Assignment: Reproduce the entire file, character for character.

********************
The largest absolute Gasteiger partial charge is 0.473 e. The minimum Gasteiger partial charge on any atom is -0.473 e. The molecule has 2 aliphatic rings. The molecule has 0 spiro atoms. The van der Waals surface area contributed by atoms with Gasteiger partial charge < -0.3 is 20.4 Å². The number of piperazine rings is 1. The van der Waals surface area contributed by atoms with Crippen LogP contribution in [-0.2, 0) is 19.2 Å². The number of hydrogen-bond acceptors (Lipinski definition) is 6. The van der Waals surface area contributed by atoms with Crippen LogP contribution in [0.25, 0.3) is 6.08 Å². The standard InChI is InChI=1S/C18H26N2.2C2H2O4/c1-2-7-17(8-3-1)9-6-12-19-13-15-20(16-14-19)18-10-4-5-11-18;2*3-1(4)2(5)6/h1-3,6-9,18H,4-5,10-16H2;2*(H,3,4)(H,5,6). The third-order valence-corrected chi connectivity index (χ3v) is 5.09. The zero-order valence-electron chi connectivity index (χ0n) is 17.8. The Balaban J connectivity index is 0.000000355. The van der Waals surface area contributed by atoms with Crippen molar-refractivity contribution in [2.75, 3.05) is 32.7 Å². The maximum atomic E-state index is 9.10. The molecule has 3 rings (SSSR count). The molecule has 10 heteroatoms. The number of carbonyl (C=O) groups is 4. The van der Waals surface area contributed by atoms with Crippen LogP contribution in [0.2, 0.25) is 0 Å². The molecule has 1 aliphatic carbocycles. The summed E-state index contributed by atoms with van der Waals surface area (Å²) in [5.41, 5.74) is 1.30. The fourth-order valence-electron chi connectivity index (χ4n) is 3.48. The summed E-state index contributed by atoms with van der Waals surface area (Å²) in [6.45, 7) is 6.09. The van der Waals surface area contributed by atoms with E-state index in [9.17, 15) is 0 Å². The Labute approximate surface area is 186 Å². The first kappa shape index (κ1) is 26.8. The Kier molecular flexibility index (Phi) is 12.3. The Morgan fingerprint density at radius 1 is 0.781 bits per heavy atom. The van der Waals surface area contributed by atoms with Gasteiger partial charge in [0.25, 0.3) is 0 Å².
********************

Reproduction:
The largest absolute Gasteiger partial charge is 0.473 e. The minimum Gasteiger partial charge on any atom is -0.473 e. The molecule has 2 aliphatic rings. The molecule has 0 spiro atoms. The van der Waals surface area contributed by atoms with Gasteiger partial charge < -0.3 is 20.4 Å². The number of piperazine rings is 1. The van der Waals surface area contributed by atoms with Crippen LogP contribution in [-0.2, 0) is 19.2 Å². The number of hydrogen-bond acceptors (Lipinski definition) is 6. The van der Waals surface area contributed by atoms with Crippen LogP contribution in [0.25, 0.3) is 6.08 Å². The standard InChI is InChI=1S/C18H26N2.2C2H2O4/c1-2-7-17(8-3-1)9-6-12-19-13-15-20(16-14-19)18-10-4-5-11-18;2*3-1(4)2(5)6/h1-3,6-9,18H,4-5,10-16H2;2*(H,3,4)(H,5,6). The third-order valence-corrected chi connectivity index (χ3v) is 5.09. The zero-order valence-electron chi connectivity index (χ0n) is 17.8. The Balaban J connectivity index is 0.000000355. The van der Waals surface area contributed by atoms with Crippen molar-refractivity contribution in [2.75, 3.05) is 32.7 Å². The maximum atomic E-state index is 9.10. The molecule has 3 rings (SSSR count). The molecule has 10 heteroatoms. The number of carbonyl (C=O) groups is 4. The van der Waals surface area contributed by atoms with Crippen LogP contribution in [0.2, 0.25) is 0 Å². The molecule has 1 aliphatic carbocycles. The summed E-state index contributed by atoms with van der Waals surface area (Å²) in [5.41, 5.74) is 1.30. The fourth-order valence-electron chi connectivity index (χ4n) is 3.48. The summed E-state index contributed by atoms with van der Waals surface area (Å²) in [6.45, 7) is 6.09. The van der Waals surface area contributed by atoms with E-state index in [9.17, 15) is 0 Å². The Labute approximate surface area is 186 Å². The first kappa shape index (κ1) is 26.8. The Kier molecular flexibility index (Phi) is 12.3. The Morgan fingerprint density at radius 1 is 0.781 bits per heavy atom. The van der Waals surface area contributed by atoms with Gasteiger partial charge in [0.25, 0.3) is 0 Å².